Hailing from the musical landmark town that gave us the post-punk of The Replacements and Soul Asylum and the glam-funk of Prince, Minneapolis snow angels The Hang Ups offer twelve glowy, pensive pop songs on their second full-length release, So We Go. "We wanted to make this a classic album," says guitarist/lead singer Brian Tighe. Well, they've succeeded. A year in the making, So We Go is song after song of enduring, genuine beauty - one of those rare "classic" albums that people want to listen to all the way through, over and over again.

The three original Hang Ups - Brian, bassist/guitarist Jeff Kearns and drummer Steve Ittner - first met in 1987 at the Minneapolis College of Art and Design. To Brian, a native of Whitefish Bay, Wisconsin, Minneapolis seemed staggeringly cosmopolitan, with its buzzing music scene and record stores stocked with local singles. As a child, he had been encouraged by his jazz-singer mother and writer father to play saxophone and guitar, but when he listened to Hüsker Dü for the first time, he marveled, "I've never heard music like this before." After a less-than-fulfilling job assisting a noted artist in New York City, Brian rejected visual art and began writing songs in his tiny YMCA hotel room - songs that eventually became the first "real" Hang Ups tunes.

Brian later returned with the new songs, and, with world-traveler Jeff (the son of an airline pilot, he's lived in half a dozen cities in three different countries) and second-generation local musician Steve, revved up The Hang Ups to create a Minneapolis "pop renaissance." It wasn't long before they were packing the city's best spaces with crowds hungry for relief from the prevailing "bully rock" fare. Along came local noise guru and scene veteran John Crozier, who joined after chiding the boys that they needed to add a "pound of espresso" to their sound. Soon after John's elegant, edgy guitar work became an integral part of the band's evolving style, the well-respected local label Clean Records (a division of Twin/Tone-Restless) signed them and released their full-length debut He's After Me and EP Comin' Through. Both records earned The Hang Ups critical raves and an even larger fan base...one that now eagerly awaits the unveiling of So We Go.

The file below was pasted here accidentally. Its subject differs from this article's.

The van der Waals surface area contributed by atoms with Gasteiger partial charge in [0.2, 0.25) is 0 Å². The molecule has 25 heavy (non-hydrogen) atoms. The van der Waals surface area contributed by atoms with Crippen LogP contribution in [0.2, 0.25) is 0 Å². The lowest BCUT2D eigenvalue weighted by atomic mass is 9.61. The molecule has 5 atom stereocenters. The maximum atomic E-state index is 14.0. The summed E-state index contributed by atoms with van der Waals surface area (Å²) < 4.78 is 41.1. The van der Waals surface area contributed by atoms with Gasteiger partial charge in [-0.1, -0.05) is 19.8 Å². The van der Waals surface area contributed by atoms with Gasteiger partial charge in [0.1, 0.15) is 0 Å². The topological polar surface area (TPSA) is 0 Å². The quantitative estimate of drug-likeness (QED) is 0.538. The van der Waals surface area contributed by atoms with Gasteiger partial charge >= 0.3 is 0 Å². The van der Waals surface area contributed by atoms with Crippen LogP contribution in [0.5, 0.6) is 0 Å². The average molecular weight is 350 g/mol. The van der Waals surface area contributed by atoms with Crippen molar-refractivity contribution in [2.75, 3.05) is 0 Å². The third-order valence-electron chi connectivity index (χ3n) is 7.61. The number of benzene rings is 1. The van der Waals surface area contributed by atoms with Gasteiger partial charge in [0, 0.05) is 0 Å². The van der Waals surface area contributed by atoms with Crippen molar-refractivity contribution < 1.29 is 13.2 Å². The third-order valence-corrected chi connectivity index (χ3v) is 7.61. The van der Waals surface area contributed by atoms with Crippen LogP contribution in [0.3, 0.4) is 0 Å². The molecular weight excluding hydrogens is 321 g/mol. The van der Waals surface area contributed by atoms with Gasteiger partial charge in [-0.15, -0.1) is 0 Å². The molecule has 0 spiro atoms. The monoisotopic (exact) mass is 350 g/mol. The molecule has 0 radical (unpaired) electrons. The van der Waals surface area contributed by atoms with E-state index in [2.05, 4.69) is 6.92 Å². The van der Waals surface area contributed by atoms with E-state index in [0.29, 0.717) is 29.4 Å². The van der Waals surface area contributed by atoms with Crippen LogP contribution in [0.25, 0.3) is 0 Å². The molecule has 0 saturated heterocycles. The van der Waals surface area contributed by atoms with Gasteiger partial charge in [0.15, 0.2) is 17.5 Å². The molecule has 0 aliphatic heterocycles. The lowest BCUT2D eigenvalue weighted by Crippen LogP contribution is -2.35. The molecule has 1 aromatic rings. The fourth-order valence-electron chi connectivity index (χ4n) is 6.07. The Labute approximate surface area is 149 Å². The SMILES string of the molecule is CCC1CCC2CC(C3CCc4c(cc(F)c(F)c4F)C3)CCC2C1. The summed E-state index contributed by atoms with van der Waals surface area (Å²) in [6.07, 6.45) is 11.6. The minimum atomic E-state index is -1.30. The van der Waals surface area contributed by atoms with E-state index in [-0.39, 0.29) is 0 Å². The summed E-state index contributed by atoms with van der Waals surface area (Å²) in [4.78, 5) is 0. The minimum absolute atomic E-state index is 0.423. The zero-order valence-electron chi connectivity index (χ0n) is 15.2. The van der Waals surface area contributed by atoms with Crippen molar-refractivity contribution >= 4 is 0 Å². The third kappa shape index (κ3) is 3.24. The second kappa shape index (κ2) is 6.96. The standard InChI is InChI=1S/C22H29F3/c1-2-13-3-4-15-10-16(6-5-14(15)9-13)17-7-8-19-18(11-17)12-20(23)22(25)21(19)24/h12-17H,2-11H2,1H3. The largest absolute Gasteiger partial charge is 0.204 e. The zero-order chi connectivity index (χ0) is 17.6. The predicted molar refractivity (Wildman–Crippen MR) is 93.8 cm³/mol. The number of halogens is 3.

On this remarkable new album, from the sci-fi tinged escapism of "Sweet Tooth," to the existential questioning of "Clouds," to the joyous waking stretch of "Top of Morning," Brian continues to contemplate and explore central themes of love, friendship, jealousy, contentment, upheaval and solitude. The sincere, reverent mood created by "What It's All About" permeates the entire album, linking Brian's ten songs with songwriting debuts by both Steve and Jeff; Steve bids a soulful farewell to a lover with "I'm in the Picture," while Jeff provides the ethereal "Sittin' In My Room," a song that packs a winter day's worth of epic ennui into its few fleeting minutes.

Produced by perfectly-matched Bryan Hanna, who was sympathetic to the band's complex sonic goals of balancing dissonance and delicacy, So We Go is a mix made in heaven. It is a soundtrack for those areas of existence usually unscored in rock 'n' roll fantasies - how the morning feels, that certain head space of a walk alone in the city, the ambivalence of a bus ride home. Or, as Jeff words it, "the way you can sometimes get the top spinning in you."

[Clean/Restless 4/97]

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